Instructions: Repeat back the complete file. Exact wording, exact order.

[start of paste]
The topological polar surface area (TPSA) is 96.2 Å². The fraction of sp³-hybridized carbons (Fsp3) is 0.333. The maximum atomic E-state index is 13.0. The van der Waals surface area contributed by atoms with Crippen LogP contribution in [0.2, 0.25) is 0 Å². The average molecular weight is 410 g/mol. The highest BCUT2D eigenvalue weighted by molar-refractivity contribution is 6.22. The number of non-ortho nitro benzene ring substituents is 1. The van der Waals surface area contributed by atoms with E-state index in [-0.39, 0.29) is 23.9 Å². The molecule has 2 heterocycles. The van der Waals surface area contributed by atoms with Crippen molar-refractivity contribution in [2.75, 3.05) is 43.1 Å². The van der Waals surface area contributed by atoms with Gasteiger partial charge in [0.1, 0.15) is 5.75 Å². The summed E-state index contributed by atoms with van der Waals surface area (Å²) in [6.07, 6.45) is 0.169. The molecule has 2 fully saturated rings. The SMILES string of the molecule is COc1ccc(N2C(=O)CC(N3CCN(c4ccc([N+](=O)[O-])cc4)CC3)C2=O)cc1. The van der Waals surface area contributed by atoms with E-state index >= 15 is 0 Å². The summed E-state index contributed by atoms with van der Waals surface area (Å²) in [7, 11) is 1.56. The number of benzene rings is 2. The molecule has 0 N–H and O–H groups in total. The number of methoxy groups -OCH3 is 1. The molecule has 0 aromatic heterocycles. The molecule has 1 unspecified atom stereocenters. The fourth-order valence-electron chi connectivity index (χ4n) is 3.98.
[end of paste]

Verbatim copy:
The topological polar surface area (TPSA) is 96.2 Å². The fraction of sp³-hybridized carbons (Fsp3) is 0.333. The maximum atomic E-state index is 13.0. The van der Waals surface area contributed by atoms with Crippen LogP contribution in [0.2, 0.25) is 0 Å². The average molecular weight is 410 g/mol. The highest BCUT2D eigenvalue weighted by molar-refractivity contribution is 6.22. The number of non-ortho nitro benzene ring substituents is 1. The van der Waals surface area contributed by atoms with E-state index in [-0.39, 0.29) is 23.9 Å². The molecule has 2 heterocycles. The van der Waals surface area contributed by atoms with Crippen molar-refractivity contribution in [2.75, 3.05) is 43.1 Å². The van der Waals surface area contributed by atoms with Gasteiger partial charge in [0.1, 0.15) is 5.75 Å². The summed E-state index contributed by atoms with van der Waals surface area (Å²) in [6.07, 6.45) is 0.169. The molecule has 2 fully saturated rings. The SMILES string of the molecule is COc1ccc(N2C(=O)CC(N3CCN(c4ccc([N+](=O)[O-])cc4)CC3)C2=O)cc1. The van der Waals surface area contributed by atoms with E-state index >= 15 is 0 Å². The summed E-state index contributed by atoms with van der Waals surface area (Å²) in [7, 11) is 1.56. The number of benzene rings is 2. The molecule has 0 N–H and O–H groups in total. The number of methoxy groups -OCH3 is 1. The molecule has 0 aromatic heterocycles. The molecule has 1 unspecified atom stereocenters. The fourth-order valence-electron chi connectivity index (χ4n) is 3.98.